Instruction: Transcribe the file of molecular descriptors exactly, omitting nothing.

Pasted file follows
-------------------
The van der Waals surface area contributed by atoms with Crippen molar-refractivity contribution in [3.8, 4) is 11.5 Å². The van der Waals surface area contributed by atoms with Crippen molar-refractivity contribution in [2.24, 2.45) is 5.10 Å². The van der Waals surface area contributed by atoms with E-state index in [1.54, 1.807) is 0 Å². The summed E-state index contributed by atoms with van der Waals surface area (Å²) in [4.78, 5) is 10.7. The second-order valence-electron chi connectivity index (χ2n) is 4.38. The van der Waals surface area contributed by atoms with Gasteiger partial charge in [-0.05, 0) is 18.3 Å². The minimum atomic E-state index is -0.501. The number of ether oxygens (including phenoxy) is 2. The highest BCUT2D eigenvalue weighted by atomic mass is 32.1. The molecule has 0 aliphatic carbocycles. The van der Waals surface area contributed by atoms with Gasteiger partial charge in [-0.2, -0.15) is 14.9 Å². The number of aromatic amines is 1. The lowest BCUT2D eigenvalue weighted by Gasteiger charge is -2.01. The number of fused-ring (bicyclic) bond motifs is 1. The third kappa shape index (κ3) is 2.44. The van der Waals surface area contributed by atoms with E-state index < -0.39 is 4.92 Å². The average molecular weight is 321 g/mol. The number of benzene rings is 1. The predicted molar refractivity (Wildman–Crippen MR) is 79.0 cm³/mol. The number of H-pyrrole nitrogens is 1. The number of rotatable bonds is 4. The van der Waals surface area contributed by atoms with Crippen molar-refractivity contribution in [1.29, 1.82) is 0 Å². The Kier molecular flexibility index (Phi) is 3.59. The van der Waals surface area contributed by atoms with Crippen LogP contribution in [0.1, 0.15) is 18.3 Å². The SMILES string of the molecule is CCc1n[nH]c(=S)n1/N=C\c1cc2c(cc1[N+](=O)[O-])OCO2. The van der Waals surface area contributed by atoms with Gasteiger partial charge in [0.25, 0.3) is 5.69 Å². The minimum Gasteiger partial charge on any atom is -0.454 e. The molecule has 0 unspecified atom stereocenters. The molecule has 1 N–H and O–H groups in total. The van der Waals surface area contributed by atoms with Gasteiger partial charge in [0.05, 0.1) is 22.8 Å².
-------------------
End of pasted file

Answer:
The van der Waals surface area contributed by atoms with Crippen molar-refractivity contribution in [3.8, 4) is 11.5 Å². The van der Waals surface area contributed by atoms with Crippen molar-refractivity contribution in [2.24, 2.45) is 5.10 Å². The van der Waals surface area contributed by atoms with E-state index in [1.54, 1.807) is 0 Å². The summed E-state index contributed by atoms with van der Waals surface area (Å²) in [4.78, 5) is 10.7. The second-order valence-electron chi connectivity index (χ2n) is 4.38. The van der Waals surface area contributed by atoms with Gasteiger partial charge in [-0.05, 0) is 18.3 Å². The minimum atomic E-state index is -0.501. The number of ether oxygens (including phenoxy) is 2. The highest BCUT2D eigenvalue weighted by atomic mass is 32.1. The molecule has 0 aliphatic carbocycles. The van der Waals surface area contributed by atoms with Gasteiger partial charge in [-0.2, -0.15) is 14.9 Å². The number of aromatic amines is 1. The lowest BCUT2D eigenvalue weighted by Gasteiger charge is -2.01. The number of fused-ring (bicyclic) bond motifs is 1. The third kappa shape index (κ3) is 2.44. The van der Waals surface area contributed by atoms with E-state index < -0.39 is 4.92 Å². The average molecular weight is 321 g/mol. The number of benzene rings is 1. The predicted molar refractivity (Wildman–Crippen MR) is 79.0 cm³/mol. The number of H-pyrrole nitrogens is 1. The number of rotatable bonds is 4. The van der Waals surface area contributed by atoms with Crippen molar-refractivity contribution in [1.29, 1.82) is 0 Å². The Kier molecular flexibility index (Phi) is 3.59. The van der Waals surface area contributed by atoms with Crippen LogP contribution in [0.1, 0.15) is 18.3 Å². The SMILES string of the molecule is CCc1n[nH]c(=S)n1/N=C\c1cc2c(cc1[N+](=O)[O-])OCO2. The van der Waals surface area contributed by atoms with Gasteiger partial charge in [0.25, 0.3) is 5.69 Å². The minimum Gasteiger partial charge on any atom is -0.454 e. The molecule has 0 unspecified atom stereocenters. The molecule has 1 N–H and O–H groups in total. The van der Waals surface area contributed by atoms with Gasteiger partial charge in [0.05, 0.1) is 22.8 Å².